In the market, women also undertake bartering activity, exchanging grain, poultry, lentils, mahua fruit and oilseeds for soap, salt and oil. Since most families do not have a grain surplus, the women have to gather forest produce such as karonji seeds used by sweet-meat sellers in the cities. One measure of karonji seeds is bartered for 30 measures of salt, equivalent to a couple of kilos at most. Karonji sells at about Rs. 60 a kilo and salt for Rs. 2 a kilo. Not only is the exchange unequal in value but the amount of labor that goes into gathering karonji is mindboggling. It takes a woman several weeks to gather about half a kilo of karonji while she is collecting firewood and leaves.

Women from Koranja usually do not go to the nearest weekly market because women of further off villages go there. Karonja women go to Chakradharpur or Rourkela market. If a women is carrying firewood for sale, it is difficult for her to travel in a train or bus because they are usually overcrowded. So they walk long distances to market.

A noteworthy feature of marketing activity in this area is that while women conduct most of the petty trade, the more substantial trade is in the hands of non-tribal men. In the weekly market women sell field or forest produce or handmade goods. The non-tribal men either bring manufactured goods from outside and sell them at a profit or buy the women's produce and take them to city markets to be resold at a higher profit. Women are never involved in this level of trade, because very few women would have the capital required. Such trade also requires extensive dealings with a market economy dominated by non-tribal men who tend to be more crafty in their transactions. Illiterate tribal women who have developed skills mainly for the barter form of trade would likely to be cheated and lose their business.

Even though Ho women are more active than men in agricultural or marketing activities, they have to do all the household work without much help from men. Although the Hos do not consider it degrading for a man to help with housework, as do upper caste Hindu peasant groups, yet such help is extended only in times of crisis, as when a women is seriously ill. Because of the primitive nature of the economy, simple chores like preparing paddy for consumption involve an enormous amount of work. The one job that men do is thatching the roof. Like ploughing, this is tabooed to women. If a woman defies the taboo, she is liable to punishment by the community. The taboo seems to be another way of ensuring that a women cannot take care of her survival needs if she goes beyond a point in defying male opinion in the village.. A house is thatched once in several years and the roof needs repair not more than once a year. In comparison, the tasks connected with the everyday maintenance of the house are left to women. Men also help in the occasional task of building a fence, putting in wooden doors and other similar tasks.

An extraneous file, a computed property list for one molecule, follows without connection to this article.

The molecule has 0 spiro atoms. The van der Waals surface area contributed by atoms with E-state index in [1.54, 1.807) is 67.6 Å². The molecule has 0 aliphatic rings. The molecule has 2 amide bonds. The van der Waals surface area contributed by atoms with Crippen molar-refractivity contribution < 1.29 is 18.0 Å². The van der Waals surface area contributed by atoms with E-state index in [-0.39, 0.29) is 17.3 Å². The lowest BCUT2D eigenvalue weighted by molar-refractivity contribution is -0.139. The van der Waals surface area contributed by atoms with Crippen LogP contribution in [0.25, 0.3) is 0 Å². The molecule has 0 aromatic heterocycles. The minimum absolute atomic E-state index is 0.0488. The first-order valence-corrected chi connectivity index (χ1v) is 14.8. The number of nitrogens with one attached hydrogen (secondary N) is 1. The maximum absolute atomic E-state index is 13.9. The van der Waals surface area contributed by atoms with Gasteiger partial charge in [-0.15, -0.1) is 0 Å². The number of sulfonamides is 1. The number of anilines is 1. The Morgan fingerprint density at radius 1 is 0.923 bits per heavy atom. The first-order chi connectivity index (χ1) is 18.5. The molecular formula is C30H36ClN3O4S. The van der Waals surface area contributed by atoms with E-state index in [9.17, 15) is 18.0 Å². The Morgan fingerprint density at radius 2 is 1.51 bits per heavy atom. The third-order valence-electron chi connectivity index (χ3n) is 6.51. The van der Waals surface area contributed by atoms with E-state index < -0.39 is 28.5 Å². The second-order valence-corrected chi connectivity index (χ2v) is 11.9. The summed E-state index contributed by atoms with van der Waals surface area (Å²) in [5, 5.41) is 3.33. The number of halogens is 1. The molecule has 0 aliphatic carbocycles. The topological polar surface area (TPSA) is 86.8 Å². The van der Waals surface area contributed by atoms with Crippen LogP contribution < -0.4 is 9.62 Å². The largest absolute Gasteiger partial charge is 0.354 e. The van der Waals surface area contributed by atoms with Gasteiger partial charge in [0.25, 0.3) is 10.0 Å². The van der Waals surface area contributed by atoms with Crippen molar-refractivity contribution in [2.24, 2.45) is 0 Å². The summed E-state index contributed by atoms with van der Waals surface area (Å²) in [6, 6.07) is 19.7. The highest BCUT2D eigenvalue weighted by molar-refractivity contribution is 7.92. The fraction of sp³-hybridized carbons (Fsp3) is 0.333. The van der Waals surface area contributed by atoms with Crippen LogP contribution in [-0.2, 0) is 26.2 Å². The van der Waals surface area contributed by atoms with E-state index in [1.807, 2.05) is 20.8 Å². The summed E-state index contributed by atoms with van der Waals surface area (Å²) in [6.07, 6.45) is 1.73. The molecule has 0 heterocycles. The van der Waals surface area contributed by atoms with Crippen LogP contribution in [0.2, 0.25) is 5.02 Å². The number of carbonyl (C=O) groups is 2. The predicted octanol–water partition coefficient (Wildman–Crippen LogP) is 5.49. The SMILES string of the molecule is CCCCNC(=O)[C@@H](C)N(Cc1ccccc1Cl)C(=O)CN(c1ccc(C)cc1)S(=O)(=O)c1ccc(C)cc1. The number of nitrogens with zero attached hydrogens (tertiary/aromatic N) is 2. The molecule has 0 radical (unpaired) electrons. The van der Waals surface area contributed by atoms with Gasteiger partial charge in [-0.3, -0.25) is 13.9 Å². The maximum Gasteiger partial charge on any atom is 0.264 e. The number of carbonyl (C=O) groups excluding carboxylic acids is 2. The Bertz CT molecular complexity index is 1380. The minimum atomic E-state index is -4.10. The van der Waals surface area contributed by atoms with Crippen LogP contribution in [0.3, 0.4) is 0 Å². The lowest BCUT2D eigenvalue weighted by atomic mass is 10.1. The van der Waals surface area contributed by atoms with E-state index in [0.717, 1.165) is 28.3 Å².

Childcare is mainly a woman's responsibility. She is helped by her older children to take care of the younger ones. But when infants are being breastfed, women often carry them on their backs when they go to work in the fields or go gathering in the forest. The nature of women's work does not allow for any break whatsoever. The household would starve and the village economy would come to a halt if women ceased working even for a few days. Since most families do not grow enough food for year-round consumption, women must work everyday to make bothe ends meet, especially if the man does not have a cash income. Most Ho families are nuclear, so there may not be another adult woman to take over when the wife falls ill. Few women can afford the time to get themselves treated when ill. Kairi Digi of Karonja has a very serious skin deiease which is due to an allergy to the sun. She is unmarried, aged about 30, lives with her old mother and a young unmarried brother in his twenties, who does nothing to earn a living. She is the main worker in the family. On her own, Kairi would never have been able to make time to go to a doctor. The woman social worker managed to persuade her to go see a skin specialist in a nearby town. But she could not cotinue the treatment, first because she could not afford the Rs. 50 a month it would cost, but, more important, because the doctor told her to stop working in the sun for a few months.

Chidren's illnesses have to be similarly neglected, even when the mother is aware that such neglect will, in all probability, result in the child's death. A 13 year old boy was seriously ill. When I asked the mother why she did not take him to the doctor, she reasoned thus: "Children I can get anytime but where am I supposed to get the time and money for his treatment? If I leave the work and go to get him treated, all the other children in the house will starve and die. It is better to let one die." And, indeed, he died in a few days.

In comparison, the few tasks that the men perform such as ploughing, building roofs or hunting game, require a one time exertion spread over a few days, between long intervals of inaction. These jobs can be easily taken care of by hiring someone for those few days in case a son, brother or husband is not available. However, it would be impossible to sustitute hired help for a womans labour.